Morsi Issues Declaration Widening His Powers, Baradei Calls Him a 'New Pharaoh'إقرأ هذا الخبر بالعربية
Egyptian President Mohammed Morsi assumed sweeping powers on Thursday, putting him on a collision course with the judiciary and raising questions about the country's democratic future.
The move, just a day after Morsi took diplomatic centerstage in brokering a ceasefire between Israel and Gaza's Islamist Hamas rulers, earned him the same derisive monicker of "new pharaoh" leveled at veteran strongman Hosni Mubarak before his ouster in a popular uprising last year.
"The president can issue any decision or measure to protect the revolution," according to a decree read out on television by presidential spokesman Yasser Ali.
"The constitutional declarations, decisions and laws issued by the president are final and not subject to appeal."
The move is a blow to the pro-democracy movement that toppled Mubarak last year, and raises concerns that Islamists will be further ensconced in power.
Nobel laureate and former U.N. atomic energy agency chief Mohamed ElBaradei lashed out at the declaration, which effectively puts the president above judicial oversight.
"Morsi today usurped all state powers and appointed himself Egypt's new pharaoh. A major blow to the revolution that could have dire consequences," ElBaradei wrote on his Twitter account.
Morsi also sacked prosecutor general Abdel Meguid Mahmoud, whom he failed to oust last month, appointing Talaat Ibrahim Abdallah to replace him, amid strong misgivings among the president's supporters about the failure to secure convictions of more members of the old regime.
Within minutes of the announcement, the new prosecutor was shown on television being sworn in.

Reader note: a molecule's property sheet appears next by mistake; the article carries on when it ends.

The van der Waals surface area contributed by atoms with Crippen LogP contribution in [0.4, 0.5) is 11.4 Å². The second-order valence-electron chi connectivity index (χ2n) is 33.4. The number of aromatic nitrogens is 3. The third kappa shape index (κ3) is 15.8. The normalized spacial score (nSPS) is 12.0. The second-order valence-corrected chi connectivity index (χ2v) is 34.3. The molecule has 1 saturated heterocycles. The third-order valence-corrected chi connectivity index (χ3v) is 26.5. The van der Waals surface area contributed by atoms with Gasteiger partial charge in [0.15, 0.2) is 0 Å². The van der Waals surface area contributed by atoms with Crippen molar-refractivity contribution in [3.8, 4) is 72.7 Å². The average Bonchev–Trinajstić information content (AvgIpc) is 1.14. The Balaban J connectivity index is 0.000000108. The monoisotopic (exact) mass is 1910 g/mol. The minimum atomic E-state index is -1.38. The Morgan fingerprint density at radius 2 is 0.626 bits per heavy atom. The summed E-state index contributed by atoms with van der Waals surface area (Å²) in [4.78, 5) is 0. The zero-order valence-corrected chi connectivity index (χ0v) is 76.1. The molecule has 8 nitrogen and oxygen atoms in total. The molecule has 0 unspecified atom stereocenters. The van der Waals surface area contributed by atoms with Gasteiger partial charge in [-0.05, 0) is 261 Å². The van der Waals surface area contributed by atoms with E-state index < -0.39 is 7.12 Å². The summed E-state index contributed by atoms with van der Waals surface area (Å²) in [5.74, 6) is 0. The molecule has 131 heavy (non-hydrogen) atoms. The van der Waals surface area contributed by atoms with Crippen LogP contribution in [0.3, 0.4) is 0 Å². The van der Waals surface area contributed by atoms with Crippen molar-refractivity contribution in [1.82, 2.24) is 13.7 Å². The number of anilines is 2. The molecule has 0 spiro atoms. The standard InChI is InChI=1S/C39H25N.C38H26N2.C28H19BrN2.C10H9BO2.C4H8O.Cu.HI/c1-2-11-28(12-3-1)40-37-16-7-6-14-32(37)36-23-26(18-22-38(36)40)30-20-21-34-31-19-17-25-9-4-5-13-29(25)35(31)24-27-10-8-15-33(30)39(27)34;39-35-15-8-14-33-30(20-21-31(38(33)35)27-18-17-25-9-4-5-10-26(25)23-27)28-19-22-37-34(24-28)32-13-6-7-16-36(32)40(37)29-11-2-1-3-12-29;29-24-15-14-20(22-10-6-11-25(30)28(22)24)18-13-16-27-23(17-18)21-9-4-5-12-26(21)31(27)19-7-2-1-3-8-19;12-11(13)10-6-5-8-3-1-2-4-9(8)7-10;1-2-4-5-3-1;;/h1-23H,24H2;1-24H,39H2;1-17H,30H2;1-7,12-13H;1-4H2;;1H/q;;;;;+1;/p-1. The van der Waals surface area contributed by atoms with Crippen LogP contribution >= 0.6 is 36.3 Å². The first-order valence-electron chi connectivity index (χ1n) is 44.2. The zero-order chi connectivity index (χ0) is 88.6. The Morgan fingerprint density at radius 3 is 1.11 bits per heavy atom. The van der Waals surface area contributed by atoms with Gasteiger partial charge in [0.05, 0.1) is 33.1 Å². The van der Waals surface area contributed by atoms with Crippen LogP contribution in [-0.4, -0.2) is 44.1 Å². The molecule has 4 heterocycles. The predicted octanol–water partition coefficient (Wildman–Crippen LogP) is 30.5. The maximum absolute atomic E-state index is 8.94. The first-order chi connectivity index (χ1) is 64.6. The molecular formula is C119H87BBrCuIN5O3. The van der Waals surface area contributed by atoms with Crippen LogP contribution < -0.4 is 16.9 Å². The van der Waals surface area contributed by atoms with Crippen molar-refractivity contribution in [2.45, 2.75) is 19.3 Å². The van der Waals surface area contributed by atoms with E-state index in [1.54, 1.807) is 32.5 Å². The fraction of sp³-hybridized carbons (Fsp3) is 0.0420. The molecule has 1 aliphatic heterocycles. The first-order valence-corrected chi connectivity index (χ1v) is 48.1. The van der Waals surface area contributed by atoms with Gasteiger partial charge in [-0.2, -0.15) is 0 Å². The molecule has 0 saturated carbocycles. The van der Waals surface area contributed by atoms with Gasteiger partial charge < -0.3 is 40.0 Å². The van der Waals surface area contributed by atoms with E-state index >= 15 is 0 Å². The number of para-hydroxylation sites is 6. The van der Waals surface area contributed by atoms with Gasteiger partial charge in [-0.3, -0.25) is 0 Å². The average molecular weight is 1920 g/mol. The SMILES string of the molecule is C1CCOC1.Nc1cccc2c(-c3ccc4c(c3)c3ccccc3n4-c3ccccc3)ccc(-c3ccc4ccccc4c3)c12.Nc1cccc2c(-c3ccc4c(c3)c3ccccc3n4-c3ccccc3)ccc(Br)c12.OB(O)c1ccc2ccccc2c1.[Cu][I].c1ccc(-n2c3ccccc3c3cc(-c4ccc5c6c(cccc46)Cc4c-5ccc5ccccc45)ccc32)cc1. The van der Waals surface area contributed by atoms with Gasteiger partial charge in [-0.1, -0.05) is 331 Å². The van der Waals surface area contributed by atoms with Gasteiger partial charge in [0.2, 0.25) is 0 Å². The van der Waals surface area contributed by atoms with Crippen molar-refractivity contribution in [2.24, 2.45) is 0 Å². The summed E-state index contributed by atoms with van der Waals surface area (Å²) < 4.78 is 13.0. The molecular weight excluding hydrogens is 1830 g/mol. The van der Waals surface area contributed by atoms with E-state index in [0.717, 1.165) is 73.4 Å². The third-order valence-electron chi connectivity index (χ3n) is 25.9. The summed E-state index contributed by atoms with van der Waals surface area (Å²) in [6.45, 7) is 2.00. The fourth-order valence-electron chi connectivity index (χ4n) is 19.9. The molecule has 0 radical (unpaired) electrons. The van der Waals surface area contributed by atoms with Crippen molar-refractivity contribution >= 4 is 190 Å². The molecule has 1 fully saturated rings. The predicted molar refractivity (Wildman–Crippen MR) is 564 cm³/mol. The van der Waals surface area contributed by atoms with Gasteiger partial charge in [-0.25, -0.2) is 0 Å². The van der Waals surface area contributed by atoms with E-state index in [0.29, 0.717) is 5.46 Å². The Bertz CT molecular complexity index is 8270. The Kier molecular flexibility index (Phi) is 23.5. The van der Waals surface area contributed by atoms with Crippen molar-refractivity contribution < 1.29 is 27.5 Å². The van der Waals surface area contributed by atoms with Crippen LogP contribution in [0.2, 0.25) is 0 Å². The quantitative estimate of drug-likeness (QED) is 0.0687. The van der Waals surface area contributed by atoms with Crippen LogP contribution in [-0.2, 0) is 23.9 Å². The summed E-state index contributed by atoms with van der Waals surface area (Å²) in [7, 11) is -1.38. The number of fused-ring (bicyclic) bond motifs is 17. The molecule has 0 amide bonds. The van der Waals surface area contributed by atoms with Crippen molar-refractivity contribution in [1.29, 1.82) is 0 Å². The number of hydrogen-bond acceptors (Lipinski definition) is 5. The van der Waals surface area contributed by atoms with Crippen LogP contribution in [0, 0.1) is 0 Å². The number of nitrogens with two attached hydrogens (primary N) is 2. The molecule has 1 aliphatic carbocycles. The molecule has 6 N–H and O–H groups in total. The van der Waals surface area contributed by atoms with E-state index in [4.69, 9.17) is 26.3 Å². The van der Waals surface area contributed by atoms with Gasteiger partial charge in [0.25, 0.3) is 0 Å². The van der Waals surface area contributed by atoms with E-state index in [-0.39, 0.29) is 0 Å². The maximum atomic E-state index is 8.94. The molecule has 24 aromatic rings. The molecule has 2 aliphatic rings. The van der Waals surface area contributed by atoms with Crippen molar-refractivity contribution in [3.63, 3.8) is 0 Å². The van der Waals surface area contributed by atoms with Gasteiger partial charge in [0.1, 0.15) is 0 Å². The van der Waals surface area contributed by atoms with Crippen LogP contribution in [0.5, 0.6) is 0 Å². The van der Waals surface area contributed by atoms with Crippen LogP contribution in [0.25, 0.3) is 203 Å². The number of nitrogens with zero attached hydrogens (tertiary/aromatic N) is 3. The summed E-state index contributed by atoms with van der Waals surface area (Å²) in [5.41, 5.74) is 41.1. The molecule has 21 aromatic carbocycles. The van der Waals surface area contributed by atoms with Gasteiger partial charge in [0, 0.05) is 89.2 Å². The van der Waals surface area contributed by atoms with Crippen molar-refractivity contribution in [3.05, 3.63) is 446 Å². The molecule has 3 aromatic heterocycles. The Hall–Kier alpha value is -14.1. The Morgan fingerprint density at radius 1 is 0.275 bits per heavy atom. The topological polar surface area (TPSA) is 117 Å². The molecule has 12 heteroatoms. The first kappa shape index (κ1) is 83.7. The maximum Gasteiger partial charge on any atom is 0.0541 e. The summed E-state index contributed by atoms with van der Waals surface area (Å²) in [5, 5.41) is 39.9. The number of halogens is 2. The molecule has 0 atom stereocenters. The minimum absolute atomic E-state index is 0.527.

The president in his pronouncements on Thursday ordered "new investigations and retrials" in the cases dealing with the deaths of protesters, a decision that could net senior military officials and see Mubarak reinvestigated.
He also said no judicial body can dissolve the upper house of parliament or the Islamist-dominated constituent assembly that is writing a new constitution and which has been criticized by the secular-minded opposition for failing to represent all segments of society.
He has also given the body -- which was due to issue a draft constitution in December -- two extra months to come up with a charter, that will then be put to a referendum.
The declaration is aimed at "cleansing state institutions" and "destroying the infrastructure of the old regime," the president's spokesman said.
Heba Morayef, Egypt Director at Human Rights Watch welcomed the retrials but criticized aspects of the declaration.
"What's fundamentally problematic and threatens both the rule of law and overall democratic checks and balances is his decision to give his decrees immunity from the judiciary until the constitution is passed," Morayef told Agence France Presse.
And while the independence of the judiciary has been in question in the past, "these sledgehammer tactics only alienate the legal community," she said.
"As a judge, I feel paralyzed," one judge at Egypt's State Council told AFP.
Even before the announcement was read out, Islamists had gathered outside the High Court in central Cairo demanding the "cleansing of the judiciary."
Morsi, who belongs to the powerful Muslim Brotherhood, is the first elected president since the popular uprising that toppled Mubarak last year.
Islamists scored a crushing victory in three-stage parliamentary elections held from November last year, with the Muslim Brotherhood, Morsi's former organization, dominating both houses of parliament.
The Brotherhood has long been the best organized political force in the Arab world's most populous state and secular activists had expressed fears that it would exploit the turmoil of Mubarak's overthrow to impose its will.